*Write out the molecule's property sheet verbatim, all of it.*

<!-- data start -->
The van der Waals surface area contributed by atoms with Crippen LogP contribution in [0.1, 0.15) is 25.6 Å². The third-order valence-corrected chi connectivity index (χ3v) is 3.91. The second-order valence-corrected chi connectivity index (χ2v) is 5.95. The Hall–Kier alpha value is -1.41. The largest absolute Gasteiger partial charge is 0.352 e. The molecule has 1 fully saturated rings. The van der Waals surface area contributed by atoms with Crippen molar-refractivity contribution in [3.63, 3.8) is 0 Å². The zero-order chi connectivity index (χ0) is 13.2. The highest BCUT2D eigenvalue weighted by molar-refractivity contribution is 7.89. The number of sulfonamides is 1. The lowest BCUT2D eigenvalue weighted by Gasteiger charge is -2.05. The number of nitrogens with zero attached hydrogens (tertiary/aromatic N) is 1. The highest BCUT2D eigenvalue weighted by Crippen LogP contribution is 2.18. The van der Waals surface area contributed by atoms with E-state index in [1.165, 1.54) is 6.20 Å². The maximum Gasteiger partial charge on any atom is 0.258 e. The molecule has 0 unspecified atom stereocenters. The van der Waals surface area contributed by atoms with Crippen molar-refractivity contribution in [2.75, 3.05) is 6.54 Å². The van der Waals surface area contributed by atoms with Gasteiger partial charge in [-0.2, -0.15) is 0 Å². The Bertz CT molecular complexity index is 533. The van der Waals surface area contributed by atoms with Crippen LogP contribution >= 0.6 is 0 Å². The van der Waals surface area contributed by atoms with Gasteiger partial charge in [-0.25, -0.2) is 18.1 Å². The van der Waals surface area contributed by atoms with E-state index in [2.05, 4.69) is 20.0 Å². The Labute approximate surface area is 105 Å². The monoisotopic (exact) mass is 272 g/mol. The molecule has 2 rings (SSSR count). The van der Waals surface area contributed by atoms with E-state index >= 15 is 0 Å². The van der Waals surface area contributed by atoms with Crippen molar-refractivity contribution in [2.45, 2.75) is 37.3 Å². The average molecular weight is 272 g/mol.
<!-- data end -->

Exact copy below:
The van der Waals surface area contributed by atoms with Crippen LogP contribution in [0.1, 0.15) is 25.6 Å². The third-order valence-corrected chi connectivity index (χ3v) is 3.91. The second-order valence-corrected chi connectivity index (χ2v) is 5.95. The Hall–Kier alpha value is -1.41. The largest absolute Gasteiger partial charge is 0.352 e. The molecule has 1 fully saturated rings. The van der Waals surface area contributed by atoms with Crippen molar-refractivity contribution in [3.63, 3.8) is 0 Å². The zero-order chi connectivity index (χ0) is 13.2. The highest BCUT2D eigenvalue weighted by molar-refractivity contribution is 7.89. The number of sulfonamides is 1. The lowest BCUT2D eigenvalue weighted by Gasteiger charge is -2.05. The number of nitrogens with zero attached hydrogens (tertiary/aromatic N) is 1. The highest BCUT2D eigenvalue weighted by Crippen LogP contribution is 2.18. The van der Waals surface area contributed by atoms with E-state index in [1.165, 1.54) is 6.20 Å². The maximum Gasteiger partial charge on any atom is 0.258 e. The molecule has 0 unspecified atom stereocenters. The van der Waals surface area contributed by atoms with Crippen molar-refractivity contribution in [2.75, 3.05) is 6.54 Å². The van der Waals surface area contributed by atoms with Gasteiger partial charge in [-0.2, -0.15) is 0 Å². The Bertz CT molecular complexity index is 533. The van der Waals surface area contributed by atoms with Crippen LogP contribution >= 0.6 is 0 Å². The van der Waals surface area contributed by atoms with Gasteiger partial charge in [-0.25, -0.2) is 18.1 Å². The van der Waals surface area contributed by atoms with E-state index in [2.05, 4.69) is 20.0 Å². The Labute approximate surface area is 105 Å². The monoisotopic (exact) mass is 272 g/mol. The molecule has 2 rings (SSSR count). The van der Waals surface area contributed by atoms with E-state index >= 15 is 0 Å². The van der Waals surface area contributed by atoms with Crippen molar-refractivity contribution in [2.45, 2.75) is 37.3 Å². The average molecular weight is 272 g/mol.